Singapore River. When the clean-up was formally kick-started in 1977         would be dangerous for the lightermen and their boats.82 In response,
by then Prime Minister Lee Kuan Yew, there was greater political will        PSA set about building a breakwater at Pasir Panjang to shelter
and urgency to identify and eliminate the sources of pollution at the        the lighters and completed it in September 1976.83 In addition, to
river. The programme was a massive, multi-agency effort coordinated          create an overall conducive working environment for the lighterage
by the Ministry of Environment and the Resettlement Department               industry, the new facilities at Pasir Panjang included mooring buoys,
of HDB. It required not only a physical clean-up of the river and its        modern canteen facilities, toilets and office accommodation, costing
surroundings but also the relocation of a vast number of homes,              the government a total of $44 million, which was a huge sum in
streetside hawkers and other trades located in areas that lacked             the 1970s.84 For lightermen who wanted to exit the trade due to
pollution control facilities.79 One of the key agencies involved was         diminishing prospects, PSA also helped to dispose of their wooden
PSA, which undertook the dredging of the riverbed as accumulated             boats without a fee. The lighters were sunk off Pempang Reefs
debris had resulted in toxic sediments that made the river unsuitable        (offshore reefs situated south of Singapore) and eventually served
for aquatic life. In addition, PSA was tasked with removing abandoned        as artificial reefs to attract fishes and associated marine life.85 In
boats, logs and other associated debris along the river banks as the         1977, PSA commenced a major operation to remove over a hundred
area was within port limits. However, PSA was unable to remove               discarded boats that were clogging the Singapore, Geylang, Rochor,
the bulky sunken scrap on its own and required the cooperation of            Serangoon and Kallang Rivers.86,87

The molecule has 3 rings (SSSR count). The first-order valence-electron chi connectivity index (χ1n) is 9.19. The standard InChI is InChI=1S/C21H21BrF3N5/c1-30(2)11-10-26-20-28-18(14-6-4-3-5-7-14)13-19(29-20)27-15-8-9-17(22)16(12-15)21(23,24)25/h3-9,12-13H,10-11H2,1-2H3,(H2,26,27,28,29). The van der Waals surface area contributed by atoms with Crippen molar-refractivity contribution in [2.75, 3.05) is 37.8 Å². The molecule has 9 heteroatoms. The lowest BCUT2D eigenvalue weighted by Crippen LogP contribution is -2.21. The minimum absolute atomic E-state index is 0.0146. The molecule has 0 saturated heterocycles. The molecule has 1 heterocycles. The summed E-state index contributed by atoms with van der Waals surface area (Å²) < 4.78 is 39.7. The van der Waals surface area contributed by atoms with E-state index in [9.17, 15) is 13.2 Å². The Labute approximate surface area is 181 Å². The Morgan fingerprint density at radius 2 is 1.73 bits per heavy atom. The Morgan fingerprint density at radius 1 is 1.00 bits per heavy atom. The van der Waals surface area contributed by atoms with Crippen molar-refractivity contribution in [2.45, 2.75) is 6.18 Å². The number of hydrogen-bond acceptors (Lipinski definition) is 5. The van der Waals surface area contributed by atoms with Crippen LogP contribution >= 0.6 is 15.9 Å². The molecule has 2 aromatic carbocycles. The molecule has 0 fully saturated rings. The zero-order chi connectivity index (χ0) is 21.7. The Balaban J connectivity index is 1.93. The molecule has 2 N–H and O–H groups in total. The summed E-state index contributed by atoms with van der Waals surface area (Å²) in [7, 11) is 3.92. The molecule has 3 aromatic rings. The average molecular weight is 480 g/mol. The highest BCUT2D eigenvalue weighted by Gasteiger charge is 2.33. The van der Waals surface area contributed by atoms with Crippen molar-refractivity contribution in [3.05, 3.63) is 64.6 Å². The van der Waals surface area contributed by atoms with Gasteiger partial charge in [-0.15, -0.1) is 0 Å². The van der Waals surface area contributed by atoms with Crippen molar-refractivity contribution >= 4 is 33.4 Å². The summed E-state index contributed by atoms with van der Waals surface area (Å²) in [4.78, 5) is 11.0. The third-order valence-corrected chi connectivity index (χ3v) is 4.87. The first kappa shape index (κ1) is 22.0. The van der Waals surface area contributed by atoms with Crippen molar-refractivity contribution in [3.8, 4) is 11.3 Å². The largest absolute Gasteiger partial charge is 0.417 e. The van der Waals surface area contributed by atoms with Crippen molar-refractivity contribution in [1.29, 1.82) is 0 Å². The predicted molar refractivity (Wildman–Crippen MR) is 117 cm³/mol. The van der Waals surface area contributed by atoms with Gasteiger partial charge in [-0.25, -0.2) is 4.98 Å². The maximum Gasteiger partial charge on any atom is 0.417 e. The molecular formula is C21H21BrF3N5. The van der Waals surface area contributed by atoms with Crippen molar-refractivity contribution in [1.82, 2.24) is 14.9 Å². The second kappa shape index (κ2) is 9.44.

other agencies. As recalled by then Head of the Pollution Control
Department under the environment ministry, Chiang Kok Meng:                  In September 1983, a high-tech cargo centre was opened in Pasir
                                                                             Panjang, further easing the transition of the lighterage industry from
    “We got the drainage contractors who were working in the area           the Singapore River, where lighters traditionally offloaded and stored
     to help clear these for them. So this kind of co-ordination helps,      cargo at the warehouses along Boat Quay.88 By that same month, all
     when one party finds difficulty in getting the work done, you get       lighterage activities, involving some 800 lighters, had been relocated
     another party who has the facilities to help out.” 80                   to Pasir Panjang.89 A month earlier, to address the public perception
                                                                             that the government was trying to phase out the industry, then
Similarly, once the lighters plying the Singapore River were identified      Minister for Communications and Environment Ong Pang Boon had
as a major source of pollution as they dirtied the waterway with oil and     highlighted in a speech that lighters remained important in regional
debris, various agencies came together to work on addressing the issue.      trade and noted that “it would have been far cheaper to pay cash
PWD constructed kerbs and drew double yellow lines along the roads           compensation … instead of building these costly new facilities if it
to reduce vehicular access to the river banks; the Parks and Recreation      were intended to completely phase out the lighter industry”.90
Department landscaped the area; and the Land Office demolished the
jetties at the river. Still, despite the government’s efforts, lighterage
activities continued to take place illegally along the banks of the Rochor
River instead of the wharves situated at Clifford Pier, with pollutive
products such as oil and debris fed into the Marina Bay.81

To tackle the difficult challenge of resistance from the lighterage
companies, Wong Hung Khim sought the help of Ow Chio Kiat, a
personal friend and Chairman of the Stamford Group, who had earlier
taken over his father’s lighterage business, Hai Sun Hup. As Honorary
                                                                             Singapore River lighterman must go by August.
Advisor to the Lighter Association, Mr Ow held discussions with the          Source: [Singapore Monitor] © Singapore Press Holdings Limited. Permission required for reproduction.
lightermen to understand their concerns. Justifying their refusal to
Port and the City: Balancing Growth and Liveability                                                                                                   Chapter 2   22       23

Relocation of the Shipyard Industry                                                               As early as 1982, shipyards were asked by JTC to move out or merge
                                                                                                  to form bigger companies so that they could invest in anti-pollution
The shipyards located in Kallang and Tanjong Rhu were another source                              measures. However, there was resistance from the industry as the
of pollution that the government had to deal with in cleaning up the                              additional measures meant increased operational costs that would not
Singapore River. However, as the industry remained profitable, EDB                                yield much returns.93 Furthermore, with the drop in oil prices during